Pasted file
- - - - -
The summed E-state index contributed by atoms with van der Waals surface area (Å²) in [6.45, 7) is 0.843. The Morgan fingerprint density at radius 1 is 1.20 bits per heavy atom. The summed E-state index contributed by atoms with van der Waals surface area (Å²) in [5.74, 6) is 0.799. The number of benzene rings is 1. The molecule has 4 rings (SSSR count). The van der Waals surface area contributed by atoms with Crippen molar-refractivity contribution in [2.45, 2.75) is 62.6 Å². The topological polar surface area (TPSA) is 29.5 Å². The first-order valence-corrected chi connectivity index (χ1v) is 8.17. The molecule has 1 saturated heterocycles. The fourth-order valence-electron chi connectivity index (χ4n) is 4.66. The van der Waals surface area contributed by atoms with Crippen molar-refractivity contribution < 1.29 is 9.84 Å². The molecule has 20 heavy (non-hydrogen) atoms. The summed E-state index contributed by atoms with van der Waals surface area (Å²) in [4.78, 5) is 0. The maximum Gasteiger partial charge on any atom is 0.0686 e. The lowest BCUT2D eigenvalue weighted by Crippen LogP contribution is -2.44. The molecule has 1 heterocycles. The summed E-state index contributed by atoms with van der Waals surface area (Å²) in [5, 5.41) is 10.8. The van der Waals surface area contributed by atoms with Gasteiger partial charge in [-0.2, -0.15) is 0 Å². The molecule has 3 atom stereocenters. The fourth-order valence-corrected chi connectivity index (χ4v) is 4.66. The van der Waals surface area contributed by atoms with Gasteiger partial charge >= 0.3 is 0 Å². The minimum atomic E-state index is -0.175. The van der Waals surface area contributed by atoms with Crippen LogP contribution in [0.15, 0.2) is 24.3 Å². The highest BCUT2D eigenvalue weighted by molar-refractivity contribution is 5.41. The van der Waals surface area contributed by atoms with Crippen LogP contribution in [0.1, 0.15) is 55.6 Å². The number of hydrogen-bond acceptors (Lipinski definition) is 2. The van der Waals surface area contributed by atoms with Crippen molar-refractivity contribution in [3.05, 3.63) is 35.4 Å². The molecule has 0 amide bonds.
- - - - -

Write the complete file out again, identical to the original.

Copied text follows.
The summed E-state index contributed by atoms with van der Waals surface area (Å²) in [6.45, 7) is 0.843. The Morgan fingerprint density at radius 1 is 1.20 bits per heavy atom. The summed E-state index contributed by atoms with van der Waals surface area (Å²) in [5.74, 6) is 0.799. The number of benzene rings is 1. The molecule has 4 rings (SSSR count). The van der Waals surface area contributed by atoms with Crippen molar-refractivity contribution in [2.45, 2.75) is 62.6 Å². The topological polar surface area (TPSA) is 29.5 Å². The first-order valence-corrected chi connectivity index (χ1v) is 8.17. The molecule has 1 saturated heterocycles. The fourth-order valence-electron chi connectivity index (χ4n) is 4.66. The van der Waals surface area contributed by atoms with Crippen molar-refractivity contribution < 1.29 is 9.84 Å². The molecule has 20 heavy (non-hydrogen) atoms. The summed E-state index contributed by atoms with van der Waals surface area (Å²) in [4.78, 5) is 0. The maximum Gasteiger partial charge on any atom is 0.0686 e. The lowest BCUT2D eigenvalue weighted by Crippen LogP contribution is -2.44. The molecule has 1 heterocycles. The summed E-state index contributed by atoms with van der Waals surface area (Å²) in [5, 5.41) is 10.8. The van der Waals surface area contributed by atoms with Gasteiger partial charge in [-0.2, -0.15) is 0 Å². The molecule has 3 atom stereocenters. The fourth-order valence-corrected chi connectivity index (χ4v) is 4.66. The van der Waals surface area contributed by atoms with Gasteiger partial charge >= 0.3 is 0 Å². The minimum atomic E-state index is -0.175. The van der Waals surface area contributed by atoms with Crippen LogP contribution in [0.15, 0.2) is 24.3 Å². The highest BCUT2D eigenvalue weighted by molar-refractivity contribution is 5.41. The van der Waals surface area contributed by atoms with Crippen LogP contribution in [0.1, 0.15) is 55.6 Å². The number of hydrogen-bond acceptors (Lipinski definition) is 2. The van der Waals surface area contributed by atoms with Crippen molar-refractivity contribution in [3.05, 3.63) is 35.4 Å². The molecule has 0 amide bonds.